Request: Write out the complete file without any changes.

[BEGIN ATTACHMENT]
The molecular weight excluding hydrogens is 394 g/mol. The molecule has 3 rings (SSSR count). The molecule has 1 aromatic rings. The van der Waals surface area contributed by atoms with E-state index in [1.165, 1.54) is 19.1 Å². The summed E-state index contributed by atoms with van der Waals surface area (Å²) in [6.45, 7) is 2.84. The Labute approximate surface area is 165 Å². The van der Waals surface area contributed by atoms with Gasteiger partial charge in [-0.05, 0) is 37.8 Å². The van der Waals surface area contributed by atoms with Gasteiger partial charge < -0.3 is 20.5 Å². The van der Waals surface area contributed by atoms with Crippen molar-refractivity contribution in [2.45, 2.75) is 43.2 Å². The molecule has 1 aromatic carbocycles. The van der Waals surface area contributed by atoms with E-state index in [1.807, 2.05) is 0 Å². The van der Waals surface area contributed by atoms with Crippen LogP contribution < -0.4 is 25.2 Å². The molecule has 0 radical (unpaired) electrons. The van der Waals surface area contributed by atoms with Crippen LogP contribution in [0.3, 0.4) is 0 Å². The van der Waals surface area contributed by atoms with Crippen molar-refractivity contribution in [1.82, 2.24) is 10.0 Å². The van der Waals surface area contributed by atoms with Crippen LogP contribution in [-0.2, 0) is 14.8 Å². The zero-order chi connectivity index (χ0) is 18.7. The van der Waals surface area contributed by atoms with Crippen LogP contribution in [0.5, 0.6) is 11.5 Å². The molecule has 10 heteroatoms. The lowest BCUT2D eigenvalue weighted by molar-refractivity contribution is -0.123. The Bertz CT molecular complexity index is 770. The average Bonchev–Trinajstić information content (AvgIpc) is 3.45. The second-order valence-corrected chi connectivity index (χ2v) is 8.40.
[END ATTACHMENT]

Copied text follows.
The molecular weight excluding hydrogens is 394 g/mol. The molecule has 3 rings (SSSR count). The molecule has 1 aromatic rings. The van der Waals surface area contributed by atoms with E-state index in [1.165, 1.54) is 19.1 Å². The summed E-state index contributed by atoms with van der Waals surface area (Å²) in [6.45, 7) is 2.84. The Labute approximate surface area is 165 Å². The van der Waals surface area contributed by atoms with Gasteiger partial charge in [-0.05, 0) is 37.8 Å². The van der Waals surface area contributed by atoms with Gasteiger partial charge < -0.3 is 20.5 Å². The van der Waals surface area contributed by atoms with Crippen molar-refractivity contribution in [2.45, 2.75) is 43.2 Å². The molecule has 1 aromatic carbocycles. The van der Waals surface area contributed by atoms with E-state index in [1.807, 2.05) is 0 Å². The van der Waals surface area contributed by atoms with Crippen LogP contribution < -0.4 is 25.2 Å². The molecule has 0 radical (unpaired) electrons. The van der Waals surface area contributed by atoms with Crippen LogP contribution in [0.3, 0.4) is 0 Å². The van der Waals surface area contributed by atoms with Crippen molar-refractivity contribution in [1.82, 2.24) is 10.0 Å². The van der Waals surface area contributed by atoms with Crippen LogP contribution in [-0.2, 0) is 14.8 Å². The zero-order chi connectivity index (χ0) is 18.7. The van der Waals surface area contributed by atoms with Crippen LogP contribution in [0.5, 0.6) is 11.5 Å². The molecule has 10 heteroatoms. The lowest BCUT2D eigenvalue weighted by molar-refractivity contribution is -0.123. The Bertz CT molecular complexity index is 770. The average Bonchev–Trinajstić information content (AvgIpc) is 3.45. The second-order valence-corrected chi connectivity index (χ2v) is 8.40.